Once those two steps are completed, the experiment moves into the MSR. There, you will lie down while the experiment takes place. Some experiments examine language processing, and involve reading or hearing words and then making decisions about them (for example, whether they are real English words or not). Some experiments look at speech processing and involve listening to tones and speech-like sounds; sometimes for this type of experiment you don't have to do anything other than listen quietly, while other times you have to categorize the sounds (for example, decide whether the sound you heard was more like a B or a P). We also usually perform a couple of short baseline tests that are used to identify where the basic visual and auditory parts of your brain are, and how their activity looks on our MEG system. These are very short and simply involve watching patterns or hearing tones.

Why are there such strict requirements for eligibility?

Most of our restrictions on participation relate to the fact that MEG measures magnetic signals in the brain, which means that any other magnetic materials near the MEG machine will interfere with our recording. It is important to note that magnetic materials are not at all dangerous around the sensors, but simply result in lower quality data.

For this reason, we require that participants remove all watches, earrings, and other jewelry. Eyeglasses are also not permitted; participants must therefore have normal vision or use soft contacts. We may also ask you to remove belt buckles, keys, etc. before beginning.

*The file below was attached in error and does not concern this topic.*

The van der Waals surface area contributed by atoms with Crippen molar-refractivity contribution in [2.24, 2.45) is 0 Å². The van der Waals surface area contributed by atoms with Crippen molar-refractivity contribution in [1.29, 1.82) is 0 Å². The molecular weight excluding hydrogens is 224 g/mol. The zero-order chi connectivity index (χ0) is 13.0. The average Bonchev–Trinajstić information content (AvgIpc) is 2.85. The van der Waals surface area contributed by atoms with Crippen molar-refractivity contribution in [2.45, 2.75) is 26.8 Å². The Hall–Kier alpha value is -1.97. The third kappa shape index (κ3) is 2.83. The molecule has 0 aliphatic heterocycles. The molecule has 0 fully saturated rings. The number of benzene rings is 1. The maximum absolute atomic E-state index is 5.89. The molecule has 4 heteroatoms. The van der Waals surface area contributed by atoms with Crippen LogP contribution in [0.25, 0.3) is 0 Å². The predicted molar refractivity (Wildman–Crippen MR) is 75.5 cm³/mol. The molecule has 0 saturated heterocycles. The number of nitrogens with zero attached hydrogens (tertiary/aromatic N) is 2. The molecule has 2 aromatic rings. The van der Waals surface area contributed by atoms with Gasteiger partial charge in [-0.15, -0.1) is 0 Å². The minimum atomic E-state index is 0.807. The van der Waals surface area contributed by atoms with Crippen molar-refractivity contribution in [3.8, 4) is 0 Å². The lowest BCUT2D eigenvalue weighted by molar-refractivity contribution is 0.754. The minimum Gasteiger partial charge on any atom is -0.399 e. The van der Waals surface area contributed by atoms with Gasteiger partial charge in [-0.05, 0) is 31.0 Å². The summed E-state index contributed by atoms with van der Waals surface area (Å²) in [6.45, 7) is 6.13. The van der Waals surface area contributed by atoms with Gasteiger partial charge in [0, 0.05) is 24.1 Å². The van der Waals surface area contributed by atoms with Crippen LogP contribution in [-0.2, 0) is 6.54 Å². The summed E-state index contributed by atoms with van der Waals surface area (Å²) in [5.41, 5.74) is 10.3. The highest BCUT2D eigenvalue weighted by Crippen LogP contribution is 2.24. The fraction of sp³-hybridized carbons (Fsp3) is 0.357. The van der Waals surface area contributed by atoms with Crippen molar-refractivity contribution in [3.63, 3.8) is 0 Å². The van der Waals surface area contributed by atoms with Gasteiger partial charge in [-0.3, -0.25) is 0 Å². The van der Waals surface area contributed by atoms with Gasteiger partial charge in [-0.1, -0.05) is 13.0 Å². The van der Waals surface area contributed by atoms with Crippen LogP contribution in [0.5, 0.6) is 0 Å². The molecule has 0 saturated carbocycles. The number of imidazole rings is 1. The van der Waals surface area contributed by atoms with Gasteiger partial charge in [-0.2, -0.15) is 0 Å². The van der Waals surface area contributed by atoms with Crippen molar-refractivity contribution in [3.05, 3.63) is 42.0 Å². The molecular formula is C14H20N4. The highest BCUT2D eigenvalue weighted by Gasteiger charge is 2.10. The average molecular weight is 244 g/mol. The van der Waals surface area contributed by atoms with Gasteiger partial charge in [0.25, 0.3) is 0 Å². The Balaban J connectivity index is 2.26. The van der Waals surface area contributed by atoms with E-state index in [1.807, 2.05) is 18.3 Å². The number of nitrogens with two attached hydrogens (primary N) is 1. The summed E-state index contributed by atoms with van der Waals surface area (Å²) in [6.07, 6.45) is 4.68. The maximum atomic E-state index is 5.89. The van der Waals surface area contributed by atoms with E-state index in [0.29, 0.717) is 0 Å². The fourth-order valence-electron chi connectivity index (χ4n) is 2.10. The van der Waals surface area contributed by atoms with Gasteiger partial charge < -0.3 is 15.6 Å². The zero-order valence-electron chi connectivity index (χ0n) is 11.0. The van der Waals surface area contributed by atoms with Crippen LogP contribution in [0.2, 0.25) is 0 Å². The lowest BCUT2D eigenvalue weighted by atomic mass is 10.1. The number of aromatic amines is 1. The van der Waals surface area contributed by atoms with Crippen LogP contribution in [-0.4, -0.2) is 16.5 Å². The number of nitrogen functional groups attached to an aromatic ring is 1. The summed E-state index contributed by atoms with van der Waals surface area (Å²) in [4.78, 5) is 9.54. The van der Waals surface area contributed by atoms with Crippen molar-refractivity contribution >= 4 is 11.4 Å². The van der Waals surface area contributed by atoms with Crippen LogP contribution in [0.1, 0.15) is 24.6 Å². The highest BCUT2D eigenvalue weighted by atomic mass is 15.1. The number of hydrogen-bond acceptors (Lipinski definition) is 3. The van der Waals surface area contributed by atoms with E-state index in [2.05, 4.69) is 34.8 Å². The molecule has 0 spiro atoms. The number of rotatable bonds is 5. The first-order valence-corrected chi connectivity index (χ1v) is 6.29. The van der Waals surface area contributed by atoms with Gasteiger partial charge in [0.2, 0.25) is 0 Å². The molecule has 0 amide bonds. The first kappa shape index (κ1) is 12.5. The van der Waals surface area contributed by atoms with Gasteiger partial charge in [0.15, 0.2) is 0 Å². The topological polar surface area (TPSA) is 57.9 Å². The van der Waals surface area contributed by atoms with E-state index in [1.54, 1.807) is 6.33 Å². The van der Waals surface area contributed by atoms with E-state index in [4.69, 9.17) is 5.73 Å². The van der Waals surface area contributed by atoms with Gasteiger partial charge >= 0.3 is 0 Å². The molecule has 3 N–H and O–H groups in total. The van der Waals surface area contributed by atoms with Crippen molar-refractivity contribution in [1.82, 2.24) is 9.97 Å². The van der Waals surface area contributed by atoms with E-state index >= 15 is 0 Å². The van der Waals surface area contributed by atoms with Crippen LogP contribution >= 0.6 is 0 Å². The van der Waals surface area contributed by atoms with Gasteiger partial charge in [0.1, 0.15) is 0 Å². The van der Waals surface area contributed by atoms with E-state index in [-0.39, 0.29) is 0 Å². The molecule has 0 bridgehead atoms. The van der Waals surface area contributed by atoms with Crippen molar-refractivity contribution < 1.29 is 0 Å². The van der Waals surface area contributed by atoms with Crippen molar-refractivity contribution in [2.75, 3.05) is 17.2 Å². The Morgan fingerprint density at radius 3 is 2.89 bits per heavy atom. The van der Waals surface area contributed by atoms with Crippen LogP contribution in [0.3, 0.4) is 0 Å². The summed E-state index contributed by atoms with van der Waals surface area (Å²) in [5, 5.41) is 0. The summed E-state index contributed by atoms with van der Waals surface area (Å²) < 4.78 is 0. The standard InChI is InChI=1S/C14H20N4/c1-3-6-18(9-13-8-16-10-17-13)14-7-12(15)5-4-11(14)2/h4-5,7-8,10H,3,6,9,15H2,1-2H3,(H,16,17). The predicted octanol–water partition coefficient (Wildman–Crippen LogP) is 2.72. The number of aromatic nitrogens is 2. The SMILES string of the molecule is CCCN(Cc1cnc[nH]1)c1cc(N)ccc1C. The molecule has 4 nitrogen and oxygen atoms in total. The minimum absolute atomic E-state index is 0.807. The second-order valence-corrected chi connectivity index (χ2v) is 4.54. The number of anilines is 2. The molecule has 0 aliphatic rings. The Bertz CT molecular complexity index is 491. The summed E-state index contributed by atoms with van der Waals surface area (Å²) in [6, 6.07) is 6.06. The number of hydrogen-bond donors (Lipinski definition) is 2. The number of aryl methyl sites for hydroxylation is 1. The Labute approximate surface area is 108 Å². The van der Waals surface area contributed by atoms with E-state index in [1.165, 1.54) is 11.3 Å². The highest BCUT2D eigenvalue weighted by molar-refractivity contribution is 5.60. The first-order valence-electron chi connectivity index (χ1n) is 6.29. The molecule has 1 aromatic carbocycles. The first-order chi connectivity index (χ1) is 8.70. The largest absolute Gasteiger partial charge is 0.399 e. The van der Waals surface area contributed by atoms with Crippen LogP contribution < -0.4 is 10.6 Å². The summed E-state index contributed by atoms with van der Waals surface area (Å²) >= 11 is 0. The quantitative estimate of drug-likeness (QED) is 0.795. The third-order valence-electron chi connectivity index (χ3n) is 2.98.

Many types of cosmetics contain traces of iron -- in particular, some hair gels and coloring mousses, as well as mascara and rouge-- so makeup is to be avoided.

Clothing that contains metal (especially bras with metal underwire or clasps and shirts with metal zippers or buttons) cannot be worn in the MSR. The fly on a pair of pants is permitted. We ask that, if possible, you wear clothing without metal to the experiment, but can provide appropriate garments to change into if necessary.

Volunteers with permanent magnetic objects on the body (e.g. braces, permanent retainers, etc.) may not participate. Most fillings and crowns are fine.

Two additional restrictions unrelated to magnetic interference are the requirement that participants be native English speakers, because our experiments usually concern language processing, and the exclusion of left-handed volunteers, because of potential differences in the way right- and left-handed people's brains are organized.